Daniel Silver works in a "barn in the middle of Hackney". I can see why he calls it a barn, its lofty wood ceiling resembling an alpine village cow barn. Ranged around the light space are shelves full of sculptures, kin to the objects in Dig, Silver's impressive proto-archaeological installation in Euston, central London.
Silver was born in England in 1972. His parents decided to emigrate to Israel in 1973, arriving just before the war. His father, a doctor, was immediately in demand. He claims he has memories of his mother, a painter herself, and himself in a concrete "adjustment" shelter. His grandparents remained in England and Silver returned to do his art studies at the Guild School, the Slade and the Royal College. He mentions that he studied with Phyllida Barlow and Mike Nelson, respectively, and I can see their ghostly influences brushing by me in the studio.
Silver sees himself as a sculptor, saying, "I believe in the autonomy of the object. It is through the object that 'I discover myself'." With his analytical style of discourse, it is unsurprising to find that he discovered this rich bank of images at Freud's house in Hampstead where Silver managed to convince the then-director to open the cabinets of curiosity housing part of Freud's collection. He photographed the images and blew them up to "understand more about them and the man who collected them."
Silver moved into the space two years ago, sharing the building with fellow artists Francis Upritchard and Martino Gamper, living nearby in Dalston with his wife, Tali and young son, Irah. He uses his modest canopied outdoor space to carve marble that he sources in Italy. Silver has one assistant, Klaus, an amiable carver from the south Tyrol who is engaged today with a large marble work that will eventually be capped with a bronze head loosely based on an Armenian monk, an image retrieved from Silver's childhood in Israel. When he was "a five year old, I went with my father, then a young doctor, to the old city, and we sat and ate pigeons in this huge workers hall with one of his patients, an Armenian".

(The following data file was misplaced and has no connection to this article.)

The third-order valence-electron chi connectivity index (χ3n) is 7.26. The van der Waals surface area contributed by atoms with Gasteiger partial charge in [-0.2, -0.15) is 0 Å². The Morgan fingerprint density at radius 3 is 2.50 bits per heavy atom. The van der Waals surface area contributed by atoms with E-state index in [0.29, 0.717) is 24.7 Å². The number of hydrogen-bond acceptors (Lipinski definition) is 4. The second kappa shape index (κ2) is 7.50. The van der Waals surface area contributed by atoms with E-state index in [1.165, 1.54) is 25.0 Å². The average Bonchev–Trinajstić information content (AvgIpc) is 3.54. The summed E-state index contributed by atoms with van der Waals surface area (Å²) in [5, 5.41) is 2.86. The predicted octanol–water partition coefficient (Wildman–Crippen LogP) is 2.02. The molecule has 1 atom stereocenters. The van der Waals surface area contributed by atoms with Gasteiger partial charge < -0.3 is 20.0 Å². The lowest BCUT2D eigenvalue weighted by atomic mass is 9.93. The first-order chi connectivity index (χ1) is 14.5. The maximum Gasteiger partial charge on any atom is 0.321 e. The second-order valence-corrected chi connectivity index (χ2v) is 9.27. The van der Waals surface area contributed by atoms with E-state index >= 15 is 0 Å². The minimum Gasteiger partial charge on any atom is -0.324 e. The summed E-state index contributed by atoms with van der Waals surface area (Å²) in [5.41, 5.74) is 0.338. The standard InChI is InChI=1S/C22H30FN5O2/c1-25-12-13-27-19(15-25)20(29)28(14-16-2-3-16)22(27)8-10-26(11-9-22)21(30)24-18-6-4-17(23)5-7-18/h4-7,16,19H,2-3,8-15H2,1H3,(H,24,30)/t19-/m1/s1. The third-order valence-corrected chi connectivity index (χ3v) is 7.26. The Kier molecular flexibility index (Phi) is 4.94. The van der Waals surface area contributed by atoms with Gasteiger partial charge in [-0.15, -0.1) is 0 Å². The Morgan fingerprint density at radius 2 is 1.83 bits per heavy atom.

Silver found in Oxfam a book of photographs of Jerusalem taken in the 1970s, with an image of an Armenian monk, and they have become layered in his mind. It is this conglomeration of multiple images that makes Silver's sculptures mysterious and hard to pin down. Collaged of materials – marble, clay, rubber and fabric – and ideas of present and past: "The fact that something comes from 3000 years ago and some from 150 years ago. I see everything now".
Recently, Silver has been working on a project in Jerusalem and determined to find the place of his encounters with the Armenian and his father. "I found it, and it's not so big any more – that is interesting in relation to perception." The archaeology of ideas is embedded in the work but in the end, "I think it is about telling a bigger story."
Daniel Silver: Dig, Artangel, London EC1 (www.artangel.org.uk) to 3 NovemberReuse content